Working Papers

RBA Governor Macfarlane on Global Imbalances

An excellent speech given by RBA Governor Macfarlane in China, which argues that the sustainability of current account surpluses under fixed exchange rate regimes is much more questionable than the sustainability of current account deficits under floating exchange rate regimes:

there is a belief that current account deficits are unsustainable, whereas surpluses could go on forever. This was a reasonable assumption for most of the post-war period, particularly under the Bretton Woods system, but may no longer be so. In a world of floating exchange rates and mobile international capital, the old rules may no longer apply. The discipline applied by the international market place on developed countries with current account deficits now may be very weak.

Even under earlier monetary regimes, there are examples of countries that have maintained current account deficits for long periods. The United States in the nineteenth century is a good example, as is Australia in the twentieth. In the 1970s, Singapore ran a current account deficit which averaged 15 per cent for a decade. For developed countries with deep financial markets and little or no foreign currency exposure in their borrowing, current account deficits are not the problem they once were…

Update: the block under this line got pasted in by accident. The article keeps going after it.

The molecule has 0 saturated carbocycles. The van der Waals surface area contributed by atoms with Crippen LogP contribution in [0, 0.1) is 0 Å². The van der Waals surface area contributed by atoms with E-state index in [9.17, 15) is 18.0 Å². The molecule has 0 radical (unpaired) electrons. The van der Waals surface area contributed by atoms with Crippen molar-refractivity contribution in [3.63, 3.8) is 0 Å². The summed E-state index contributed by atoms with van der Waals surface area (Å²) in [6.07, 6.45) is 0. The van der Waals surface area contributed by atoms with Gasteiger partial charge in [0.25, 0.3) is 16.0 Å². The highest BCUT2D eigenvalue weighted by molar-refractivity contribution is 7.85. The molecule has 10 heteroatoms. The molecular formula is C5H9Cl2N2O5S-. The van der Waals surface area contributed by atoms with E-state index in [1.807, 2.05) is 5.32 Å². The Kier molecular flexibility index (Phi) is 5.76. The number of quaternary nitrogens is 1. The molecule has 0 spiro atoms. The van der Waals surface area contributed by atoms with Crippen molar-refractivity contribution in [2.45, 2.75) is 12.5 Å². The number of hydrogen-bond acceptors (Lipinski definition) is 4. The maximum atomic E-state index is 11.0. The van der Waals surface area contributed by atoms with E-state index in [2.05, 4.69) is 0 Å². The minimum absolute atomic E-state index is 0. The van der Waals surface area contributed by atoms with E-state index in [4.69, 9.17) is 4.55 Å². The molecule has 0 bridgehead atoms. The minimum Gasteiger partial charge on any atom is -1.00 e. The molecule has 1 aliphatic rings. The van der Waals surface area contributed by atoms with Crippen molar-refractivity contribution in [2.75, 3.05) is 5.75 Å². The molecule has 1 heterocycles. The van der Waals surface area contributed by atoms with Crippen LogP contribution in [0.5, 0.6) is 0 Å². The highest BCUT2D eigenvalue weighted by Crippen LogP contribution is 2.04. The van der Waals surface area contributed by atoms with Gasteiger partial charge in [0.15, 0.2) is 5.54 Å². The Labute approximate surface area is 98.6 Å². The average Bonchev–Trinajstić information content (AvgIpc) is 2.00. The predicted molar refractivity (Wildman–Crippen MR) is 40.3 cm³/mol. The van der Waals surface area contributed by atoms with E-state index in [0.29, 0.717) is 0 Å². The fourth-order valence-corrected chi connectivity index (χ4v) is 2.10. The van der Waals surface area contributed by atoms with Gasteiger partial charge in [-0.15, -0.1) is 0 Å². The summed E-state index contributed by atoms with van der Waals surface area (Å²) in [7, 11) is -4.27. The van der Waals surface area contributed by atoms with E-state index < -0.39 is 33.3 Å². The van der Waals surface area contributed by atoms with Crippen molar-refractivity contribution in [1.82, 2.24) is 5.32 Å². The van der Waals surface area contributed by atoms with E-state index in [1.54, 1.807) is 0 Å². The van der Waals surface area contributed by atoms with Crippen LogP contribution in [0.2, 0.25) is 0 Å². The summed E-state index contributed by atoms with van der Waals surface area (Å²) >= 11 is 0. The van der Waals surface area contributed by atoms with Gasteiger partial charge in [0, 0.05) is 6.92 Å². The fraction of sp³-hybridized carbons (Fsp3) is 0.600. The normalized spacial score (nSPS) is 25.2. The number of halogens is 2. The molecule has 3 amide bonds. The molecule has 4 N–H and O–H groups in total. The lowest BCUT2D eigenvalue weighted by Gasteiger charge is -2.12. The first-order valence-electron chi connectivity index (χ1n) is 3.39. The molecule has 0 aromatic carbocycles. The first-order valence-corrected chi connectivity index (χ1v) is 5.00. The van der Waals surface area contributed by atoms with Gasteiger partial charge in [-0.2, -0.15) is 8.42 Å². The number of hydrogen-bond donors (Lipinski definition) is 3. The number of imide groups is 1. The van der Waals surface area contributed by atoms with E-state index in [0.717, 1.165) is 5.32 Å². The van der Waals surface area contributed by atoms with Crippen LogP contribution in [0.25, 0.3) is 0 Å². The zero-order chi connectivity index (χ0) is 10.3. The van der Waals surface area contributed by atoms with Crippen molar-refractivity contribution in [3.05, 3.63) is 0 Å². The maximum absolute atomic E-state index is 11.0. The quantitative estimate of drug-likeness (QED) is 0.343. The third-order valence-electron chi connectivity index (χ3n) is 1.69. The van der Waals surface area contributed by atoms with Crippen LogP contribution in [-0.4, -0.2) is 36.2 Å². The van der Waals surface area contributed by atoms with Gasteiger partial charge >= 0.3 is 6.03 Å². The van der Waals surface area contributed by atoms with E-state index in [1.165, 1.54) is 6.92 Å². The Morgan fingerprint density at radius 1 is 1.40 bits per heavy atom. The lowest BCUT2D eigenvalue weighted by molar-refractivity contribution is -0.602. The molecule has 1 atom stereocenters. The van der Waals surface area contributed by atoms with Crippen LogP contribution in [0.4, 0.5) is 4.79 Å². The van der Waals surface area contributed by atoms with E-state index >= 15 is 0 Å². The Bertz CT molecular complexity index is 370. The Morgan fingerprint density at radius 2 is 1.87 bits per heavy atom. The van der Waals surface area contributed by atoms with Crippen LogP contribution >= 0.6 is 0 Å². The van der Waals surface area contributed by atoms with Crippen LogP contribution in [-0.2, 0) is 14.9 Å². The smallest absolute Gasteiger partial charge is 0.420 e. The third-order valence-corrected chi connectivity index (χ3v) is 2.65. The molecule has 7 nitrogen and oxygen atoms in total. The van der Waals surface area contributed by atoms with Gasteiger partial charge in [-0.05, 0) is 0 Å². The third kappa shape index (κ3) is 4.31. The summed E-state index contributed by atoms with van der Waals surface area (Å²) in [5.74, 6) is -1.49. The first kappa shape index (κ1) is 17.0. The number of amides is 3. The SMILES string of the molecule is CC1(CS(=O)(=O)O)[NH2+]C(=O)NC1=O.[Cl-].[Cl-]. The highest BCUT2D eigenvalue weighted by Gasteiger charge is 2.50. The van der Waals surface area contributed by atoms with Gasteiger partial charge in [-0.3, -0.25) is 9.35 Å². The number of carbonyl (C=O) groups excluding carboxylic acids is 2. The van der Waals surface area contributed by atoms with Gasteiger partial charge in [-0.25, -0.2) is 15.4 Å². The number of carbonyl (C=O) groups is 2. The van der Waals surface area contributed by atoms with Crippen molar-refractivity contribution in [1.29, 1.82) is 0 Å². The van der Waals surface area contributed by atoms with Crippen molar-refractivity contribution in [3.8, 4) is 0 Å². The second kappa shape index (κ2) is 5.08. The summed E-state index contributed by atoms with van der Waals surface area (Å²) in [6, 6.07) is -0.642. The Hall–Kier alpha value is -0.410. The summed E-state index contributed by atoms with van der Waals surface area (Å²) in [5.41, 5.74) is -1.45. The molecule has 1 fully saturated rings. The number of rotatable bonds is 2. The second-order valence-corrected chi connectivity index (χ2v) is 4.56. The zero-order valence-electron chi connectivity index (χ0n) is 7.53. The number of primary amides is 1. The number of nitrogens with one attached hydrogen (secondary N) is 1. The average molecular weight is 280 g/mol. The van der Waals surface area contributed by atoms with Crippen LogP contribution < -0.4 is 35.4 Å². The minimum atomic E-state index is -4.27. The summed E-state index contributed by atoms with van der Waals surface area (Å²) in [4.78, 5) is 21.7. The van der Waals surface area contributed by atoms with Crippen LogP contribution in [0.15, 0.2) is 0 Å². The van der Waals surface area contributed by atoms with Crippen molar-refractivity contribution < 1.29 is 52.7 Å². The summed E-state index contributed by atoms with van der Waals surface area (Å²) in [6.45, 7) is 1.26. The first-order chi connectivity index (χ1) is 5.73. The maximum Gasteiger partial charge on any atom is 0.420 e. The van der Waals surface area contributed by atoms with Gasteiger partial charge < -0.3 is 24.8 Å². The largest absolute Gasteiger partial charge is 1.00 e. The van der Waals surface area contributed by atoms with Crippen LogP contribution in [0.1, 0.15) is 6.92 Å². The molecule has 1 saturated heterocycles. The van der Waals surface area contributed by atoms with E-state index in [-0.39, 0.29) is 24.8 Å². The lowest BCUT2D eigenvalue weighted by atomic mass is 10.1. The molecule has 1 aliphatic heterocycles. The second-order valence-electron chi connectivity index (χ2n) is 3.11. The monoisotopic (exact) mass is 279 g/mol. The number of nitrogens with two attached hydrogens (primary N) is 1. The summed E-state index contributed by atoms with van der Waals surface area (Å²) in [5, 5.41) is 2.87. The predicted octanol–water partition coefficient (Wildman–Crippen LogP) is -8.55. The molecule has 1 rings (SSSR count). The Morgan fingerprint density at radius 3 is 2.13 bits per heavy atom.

the scenario whereby world financial markets react to the US current account deficit by withdrawing funding has disappointed those who thought it would come into play. It may happen yet, but people have been predicting it for a long time and yet it seems no closer. A large part of the reason for this is that investors who want to get out of US dollars have to run up their holdings of another currency – they cannot get out of US dollars into nothing. They have to take the risks involved in holding some other currency, possibly at an historically high exchange rate, and they may well be reluctant to do so.

Macfarlane reproduces a quote of his own from 1998, which shows him to have been remarkably prescient on the rise of East Asian mercantilism in relation to official reserve assets.

posted on 29 June 2005 by skirchner in Economics

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